Written by Tia Chen-Wong.

“Wow, so you’re in Haas? Do you want to go into accounting?” No.

“Banking?” No.

“Consulting?” No.

“So…what do you want to do with a business degree?”

I’ve had this conversation several times, and every time it ends the same way. I explain how I am interested in marketing, specifically for film and entertainment, and whoever I’m talking to raises their eyebrows in mild shock. Don’t get me wrong, I love Haas and the opportunities it has given me, but its reputation is often synonymous with the traditional ABC’s of business. In what seems like a sea of finance and consulting die-hards, marketing enthusiasts like myself often have to fight against the current. I’ve definitely had my moments of doubt about why I chose a non-traditional concentration, but ultimately I’ve realized that fighting for your dream career is totally worth the extra effort. So if you want to explore an unconventional career path in business, don’t despair! Here are some ways you can “make it work,” as they say on Project Runway:

Do Your Research

So you want to run your own fashion company, or manage the Golden State Warriors, or do PR for your favorite music record label. That’s amazing, and you should follow your dreams! But just like any career path, you are going to have to back up your ambition with some serious research, hard work and experience. Especially when you take the road less traveled, earning some street cred is essential, and that comes with learning deep industry knowledge. As a marketer, I make sure to pay attention to the latest trends in social media and read up on publications like AdWeek and HubSpot blog. Whenever Ogilvy unveils a new advertising campaign, it’s a big deal. In regard to film and entertainment, there’s a whole separate world of industry-specific news and insider know-how. When I started interning for Allied Integrated Marketing this past summer, I got looped into the cycle of early movie buzz and learned the tricks of the film trade. I also got to visit some of my dream companies such as Pixar for our publicity events! Now I research all that I can about the industry, and I closely follow my favorite entertainment brands like Disney so I can stay well-versed in their recent corporate developments. I highly recommend Seeking Alpha as a news source, because you can sign up to receive email updates whenever someone writes an article about your favorite company’s financial standing or recent activity. These gems of wisdom can come in handy if you land an interview with one of these firms, and you want to demonstrate your passion and dedication!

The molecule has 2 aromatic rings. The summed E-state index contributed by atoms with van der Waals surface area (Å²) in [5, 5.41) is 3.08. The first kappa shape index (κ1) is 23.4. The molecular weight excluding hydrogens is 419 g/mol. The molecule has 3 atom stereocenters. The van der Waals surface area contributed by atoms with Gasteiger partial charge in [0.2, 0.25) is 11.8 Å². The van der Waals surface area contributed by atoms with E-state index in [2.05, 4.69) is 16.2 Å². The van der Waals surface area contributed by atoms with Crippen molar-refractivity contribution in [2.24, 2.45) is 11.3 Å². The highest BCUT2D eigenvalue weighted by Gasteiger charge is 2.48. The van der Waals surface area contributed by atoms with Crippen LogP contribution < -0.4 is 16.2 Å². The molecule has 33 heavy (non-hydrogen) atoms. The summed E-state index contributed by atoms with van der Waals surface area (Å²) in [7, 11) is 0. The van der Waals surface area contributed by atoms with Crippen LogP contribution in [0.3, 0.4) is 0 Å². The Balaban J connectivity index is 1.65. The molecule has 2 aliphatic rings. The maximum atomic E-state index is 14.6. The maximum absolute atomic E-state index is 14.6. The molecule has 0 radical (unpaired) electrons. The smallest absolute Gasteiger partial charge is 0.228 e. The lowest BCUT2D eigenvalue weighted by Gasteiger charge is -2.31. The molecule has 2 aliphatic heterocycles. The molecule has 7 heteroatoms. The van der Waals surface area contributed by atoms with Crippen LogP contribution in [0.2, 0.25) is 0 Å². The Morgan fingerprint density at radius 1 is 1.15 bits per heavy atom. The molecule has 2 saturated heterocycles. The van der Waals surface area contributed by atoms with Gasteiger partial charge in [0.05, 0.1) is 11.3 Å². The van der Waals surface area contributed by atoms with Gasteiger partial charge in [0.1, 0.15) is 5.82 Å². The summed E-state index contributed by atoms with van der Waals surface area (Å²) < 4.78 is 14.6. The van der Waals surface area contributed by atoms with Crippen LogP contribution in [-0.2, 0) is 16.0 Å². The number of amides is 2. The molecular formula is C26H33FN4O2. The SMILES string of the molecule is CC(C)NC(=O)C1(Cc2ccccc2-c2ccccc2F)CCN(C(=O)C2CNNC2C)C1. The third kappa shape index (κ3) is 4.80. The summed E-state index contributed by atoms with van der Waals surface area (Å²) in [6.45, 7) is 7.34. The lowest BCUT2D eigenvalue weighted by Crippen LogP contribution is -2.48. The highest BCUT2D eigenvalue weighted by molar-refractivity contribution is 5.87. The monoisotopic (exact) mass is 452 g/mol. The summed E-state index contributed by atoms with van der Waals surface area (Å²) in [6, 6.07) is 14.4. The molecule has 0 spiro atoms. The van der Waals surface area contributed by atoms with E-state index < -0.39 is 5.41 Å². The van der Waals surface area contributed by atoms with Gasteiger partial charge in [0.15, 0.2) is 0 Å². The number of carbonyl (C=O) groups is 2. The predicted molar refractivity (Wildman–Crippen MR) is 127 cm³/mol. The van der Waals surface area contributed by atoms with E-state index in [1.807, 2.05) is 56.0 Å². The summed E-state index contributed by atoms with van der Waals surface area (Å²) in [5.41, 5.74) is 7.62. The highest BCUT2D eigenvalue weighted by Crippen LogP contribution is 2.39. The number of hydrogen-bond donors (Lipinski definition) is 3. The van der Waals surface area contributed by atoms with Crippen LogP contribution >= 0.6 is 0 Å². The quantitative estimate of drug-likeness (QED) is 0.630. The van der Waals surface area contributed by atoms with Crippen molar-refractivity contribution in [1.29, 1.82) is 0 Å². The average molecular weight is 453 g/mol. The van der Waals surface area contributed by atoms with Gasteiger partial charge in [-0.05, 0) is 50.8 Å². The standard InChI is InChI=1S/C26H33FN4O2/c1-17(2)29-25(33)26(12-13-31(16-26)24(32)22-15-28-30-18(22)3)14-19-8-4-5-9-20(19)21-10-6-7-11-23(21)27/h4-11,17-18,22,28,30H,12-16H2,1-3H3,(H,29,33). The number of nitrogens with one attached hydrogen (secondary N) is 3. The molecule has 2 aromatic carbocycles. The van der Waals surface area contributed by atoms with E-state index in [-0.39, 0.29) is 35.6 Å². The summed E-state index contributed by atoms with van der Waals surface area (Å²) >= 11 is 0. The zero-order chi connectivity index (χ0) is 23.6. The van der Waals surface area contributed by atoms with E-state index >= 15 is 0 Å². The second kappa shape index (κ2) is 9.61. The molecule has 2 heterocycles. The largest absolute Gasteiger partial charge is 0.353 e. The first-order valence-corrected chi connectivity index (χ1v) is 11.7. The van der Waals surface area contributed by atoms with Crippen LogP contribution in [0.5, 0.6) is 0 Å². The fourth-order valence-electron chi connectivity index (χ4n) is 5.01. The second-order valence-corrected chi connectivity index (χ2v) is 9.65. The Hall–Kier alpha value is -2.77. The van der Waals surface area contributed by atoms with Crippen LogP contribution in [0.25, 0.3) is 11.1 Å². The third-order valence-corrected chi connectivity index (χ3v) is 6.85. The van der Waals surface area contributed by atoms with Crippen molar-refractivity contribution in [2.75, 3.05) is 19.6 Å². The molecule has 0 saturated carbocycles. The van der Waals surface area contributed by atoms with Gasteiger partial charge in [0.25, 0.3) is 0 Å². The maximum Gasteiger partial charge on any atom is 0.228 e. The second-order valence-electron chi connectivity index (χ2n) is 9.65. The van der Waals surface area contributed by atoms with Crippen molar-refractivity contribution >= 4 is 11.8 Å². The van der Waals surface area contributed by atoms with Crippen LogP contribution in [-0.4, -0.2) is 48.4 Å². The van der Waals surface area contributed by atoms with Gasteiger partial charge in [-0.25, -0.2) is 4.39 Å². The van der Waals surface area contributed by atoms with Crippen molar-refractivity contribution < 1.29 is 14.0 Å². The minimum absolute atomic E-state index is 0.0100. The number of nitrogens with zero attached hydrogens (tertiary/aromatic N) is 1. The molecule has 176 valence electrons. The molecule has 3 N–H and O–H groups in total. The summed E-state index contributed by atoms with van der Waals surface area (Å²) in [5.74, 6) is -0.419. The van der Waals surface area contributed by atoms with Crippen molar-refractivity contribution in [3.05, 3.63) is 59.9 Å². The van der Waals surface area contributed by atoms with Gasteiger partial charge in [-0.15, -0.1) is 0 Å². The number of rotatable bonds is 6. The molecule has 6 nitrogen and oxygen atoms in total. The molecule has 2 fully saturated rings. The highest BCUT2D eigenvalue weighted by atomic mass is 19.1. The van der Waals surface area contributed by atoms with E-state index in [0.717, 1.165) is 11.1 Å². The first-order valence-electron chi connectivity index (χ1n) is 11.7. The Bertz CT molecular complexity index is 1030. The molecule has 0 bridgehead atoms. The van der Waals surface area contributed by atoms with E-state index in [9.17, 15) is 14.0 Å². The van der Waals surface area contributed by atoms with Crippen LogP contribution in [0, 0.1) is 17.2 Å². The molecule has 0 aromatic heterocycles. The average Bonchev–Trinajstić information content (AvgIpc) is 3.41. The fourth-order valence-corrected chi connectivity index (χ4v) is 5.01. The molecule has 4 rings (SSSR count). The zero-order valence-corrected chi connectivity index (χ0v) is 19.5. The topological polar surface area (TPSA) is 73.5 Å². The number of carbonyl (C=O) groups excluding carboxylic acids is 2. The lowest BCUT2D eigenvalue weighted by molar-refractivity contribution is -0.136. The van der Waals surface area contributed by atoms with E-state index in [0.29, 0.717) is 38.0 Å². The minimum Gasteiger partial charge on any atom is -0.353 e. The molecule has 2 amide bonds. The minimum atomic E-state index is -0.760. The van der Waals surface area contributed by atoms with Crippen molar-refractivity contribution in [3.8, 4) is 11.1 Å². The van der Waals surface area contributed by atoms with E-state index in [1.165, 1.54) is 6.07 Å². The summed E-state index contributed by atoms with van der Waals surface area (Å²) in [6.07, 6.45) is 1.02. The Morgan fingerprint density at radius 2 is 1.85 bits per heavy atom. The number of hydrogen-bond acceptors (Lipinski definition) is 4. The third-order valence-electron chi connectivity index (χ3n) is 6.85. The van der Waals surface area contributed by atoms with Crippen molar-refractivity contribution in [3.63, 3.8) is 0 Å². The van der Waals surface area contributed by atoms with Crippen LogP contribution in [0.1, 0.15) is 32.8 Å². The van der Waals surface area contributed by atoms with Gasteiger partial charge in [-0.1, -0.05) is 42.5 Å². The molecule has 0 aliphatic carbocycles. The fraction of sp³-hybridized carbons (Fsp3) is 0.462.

Leverage Your Network

It may seem like you are the only one pursuing a certain career path, but trust me, chances are there are others who are currently working in the same sector or position you want to work in. The Cal Alumni page is a great starting point, and LinkedIn is a wonderful treasure trove of glittering professionals and potential connections—use it to your advantage! If you know you want to work in a certain industry, start sending invites to those people rather than blindly connecting with anyone and everyone. Whenever I see someone’s profile that matches exactly what I want to do, I send them an invitation along with a note along the lines of, “Hi, I’m a current Cal student (go bears) who is pursuing a career in marketing in the entertainment industry. I really admire your professional experience and would love to connect with you—thanks!” I have found that the vast majority of people are extremely nice and willing to connect, and many of them take the time to read my notes and accept my invitations. So don’t be afraid to introduce yourself! Moreover, craft your own profile to reflect your personal interests and career aspirations so people in your dream industry can identify you as one of their own. I recently reached the holy grail of 500+ connections, and while they may not all be film and marketing professionals, a substantial portion of them are. Build your network with intention and purpose!